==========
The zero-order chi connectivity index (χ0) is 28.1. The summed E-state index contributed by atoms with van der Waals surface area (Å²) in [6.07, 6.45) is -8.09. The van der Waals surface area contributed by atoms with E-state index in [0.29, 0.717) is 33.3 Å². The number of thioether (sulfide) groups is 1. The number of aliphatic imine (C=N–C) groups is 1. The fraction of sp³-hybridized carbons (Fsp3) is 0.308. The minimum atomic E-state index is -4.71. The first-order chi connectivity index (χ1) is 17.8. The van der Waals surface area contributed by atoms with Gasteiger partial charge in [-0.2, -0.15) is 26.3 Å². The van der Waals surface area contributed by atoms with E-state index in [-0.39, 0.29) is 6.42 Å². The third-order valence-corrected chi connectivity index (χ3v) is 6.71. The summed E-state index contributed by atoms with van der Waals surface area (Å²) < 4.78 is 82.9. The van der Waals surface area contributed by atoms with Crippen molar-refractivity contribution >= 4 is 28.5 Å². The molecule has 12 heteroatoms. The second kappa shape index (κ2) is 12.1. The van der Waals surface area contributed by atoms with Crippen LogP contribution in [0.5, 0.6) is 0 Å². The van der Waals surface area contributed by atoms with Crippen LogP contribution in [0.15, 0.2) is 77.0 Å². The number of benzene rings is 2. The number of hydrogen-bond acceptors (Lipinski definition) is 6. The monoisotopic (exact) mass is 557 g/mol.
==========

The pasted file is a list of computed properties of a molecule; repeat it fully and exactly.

The zero-order chi connectivity index (χ0) is 28.1. The summed E-state index contributed by atoms with van der Waals surface area (Å²) in [6.07, 6.45) is -8.09. The van der Waals surface area contributed by atoms with E-state index in [0.29, 0.717) is 33.3 Å². The number of thioether (sulfide) groups is 1. The number of aliphatic imine (C=N–C) groups is 1. The fraction of sp³-hybridized carbons (Fsp3) is 0.308. The minimum atomic E-state index is -4.71. The first-order chi connectivity index (χ1) is 17.8. The van der Waals surface area contributed by atoms with Gasteiger partial charge in [-0.2, -0.15) is 26.3 Å². The van der Waals surface area contributed by atoms with E-state index in [-0.39, 0.29) is 6.42 Å². The third-order valence-corrected chi connectivity index (χ3v) is 6.71. The summed E-state index contributed by atoms with van der Waals surface area (Å²) < 4.78 is 82.9. The van der Waals surface area contributed by atoms with Crippen molar-refractivity contribution >= 4 is 28.5 Å². The molecule has 12 heteroatoms. The second kappa shape index (κ2) is 12.1. The van der Waals surface area contributed by atoms with Crippen LogP contribution in [0.5, 0.6) is 0 Å². The van der Waals surface area contributed by atoms with Crippen LogP contribution in [0.15, 0.2) is 77.0 Å². The number of benzene rings is 2. The number of hydrogen-bond acceptors (Lipinski definition) is 6. The monoisotopic (exact) mass is 557 g/mol.